Page:A Compendium of the Theological Writings of Emanuel Swedenborg.djvu/235

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although many of them outwardly acknowledge it and inwardly deny it, and are like hypocrites. But they profane holy things by commingling them with things profane who first receive and acknowledge, and afterwards turn away from and deny them. That they received and acknowledged in infancy and childhood is of no [such] effect,—every Christian does this,—because they do not then receive and acknowledge the things of faith and charity from any rationality and liberty, that is in the understanding from the will, but only from memory and from confidence in a superior; and if they live according to them it is from blind obedience. But when a man comes into the use of his rationality and liberty, which by degrees he does as he grows up and advances to maturity, if then he acknowledges truths and lives according to them and afterwards denies them, he mingles holy things with profane, and from a man becomes a monster, as described above. But if a man is in evil from the time when he comes into the exercise of his own rationality and liberty, that is until he comes to act of his own right in early manhood, and afterwards acknowledges the truths of faith and lives according to them, if only he then remains in them to the end of life he does not mingle them; for the Lord then separates the evils of his former life from the goods of his after life. This takes place with all who repent.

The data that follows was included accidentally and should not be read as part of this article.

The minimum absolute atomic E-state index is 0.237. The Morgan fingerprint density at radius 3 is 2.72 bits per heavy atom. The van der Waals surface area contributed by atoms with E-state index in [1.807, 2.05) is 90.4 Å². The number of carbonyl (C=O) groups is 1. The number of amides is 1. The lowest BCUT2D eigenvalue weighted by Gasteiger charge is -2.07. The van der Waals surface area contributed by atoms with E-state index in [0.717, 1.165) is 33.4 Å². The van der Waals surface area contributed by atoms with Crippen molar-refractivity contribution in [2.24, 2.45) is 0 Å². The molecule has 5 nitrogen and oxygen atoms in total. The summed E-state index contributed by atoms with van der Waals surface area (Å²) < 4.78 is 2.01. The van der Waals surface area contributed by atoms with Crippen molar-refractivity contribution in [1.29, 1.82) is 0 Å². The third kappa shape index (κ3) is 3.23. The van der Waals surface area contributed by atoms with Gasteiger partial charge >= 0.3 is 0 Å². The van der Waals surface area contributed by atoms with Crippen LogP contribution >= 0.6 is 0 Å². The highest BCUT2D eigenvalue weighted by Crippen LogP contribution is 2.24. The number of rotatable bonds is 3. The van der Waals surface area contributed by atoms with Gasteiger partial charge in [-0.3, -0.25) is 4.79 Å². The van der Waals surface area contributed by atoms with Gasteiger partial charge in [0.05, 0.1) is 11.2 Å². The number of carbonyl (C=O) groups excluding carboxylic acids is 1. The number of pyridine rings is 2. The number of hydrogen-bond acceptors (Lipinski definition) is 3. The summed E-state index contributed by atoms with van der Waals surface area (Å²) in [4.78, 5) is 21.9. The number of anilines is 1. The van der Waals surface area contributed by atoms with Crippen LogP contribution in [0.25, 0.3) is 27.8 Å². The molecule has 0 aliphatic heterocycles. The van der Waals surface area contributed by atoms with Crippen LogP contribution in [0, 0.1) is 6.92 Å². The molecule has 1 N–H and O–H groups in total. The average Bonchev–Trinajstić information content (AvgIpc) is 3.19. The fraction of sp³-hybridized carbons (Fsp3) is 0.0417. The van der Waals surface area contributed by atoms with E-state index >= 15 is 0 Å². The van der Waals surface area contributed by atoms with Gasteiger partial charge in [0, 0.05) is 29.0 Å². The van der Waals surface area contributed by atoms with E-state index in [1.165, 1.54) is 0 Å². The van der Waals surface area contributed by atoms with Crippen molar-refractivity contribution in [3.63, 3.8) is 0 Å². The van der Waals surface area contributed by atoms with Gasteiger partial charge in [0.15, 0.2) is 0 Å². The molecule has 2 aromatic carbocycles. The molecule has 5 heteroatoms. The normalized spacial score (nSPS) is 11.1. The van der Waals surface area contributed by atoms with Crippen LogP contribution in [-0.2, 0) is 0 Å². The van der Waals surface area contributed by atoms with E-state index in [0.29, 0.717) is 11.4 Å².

In the most general sense by profanation is meant all impiety; and therefore by profaners all the impious are meant who in heart deny God, the holiness of the Word, and therefore the spiritual things of the church; which are the holy things themselves, of which they even speak impiously. But it is not these that are here treated of. . . . In the impious who deny the Divine and Divine things there is nothing holy which they can profane; they are profaners indeed, but yet not the profane.

The profanation of what is holy is meant in the second commandment of the decalogue by, Thou shalt not profane the name of thy God; and that there should not be profanation is meant in the Lord's prayer by, Hallowed he Thy Name. . . . The name of God signifies God, with all the Divine that is in Him, and that proceeds from Him; and as the Word is the proceeding Divine that is the name of God; and as all the Divine things which are called the spiritual things of the church are from the Word, they also are the name of God. (D. P. n. 226-230.)


Different Kinds and Degrees op Profanation.

Since by the profanation of what is holy is meant profanation by those who know the truths of faith and the goods of charity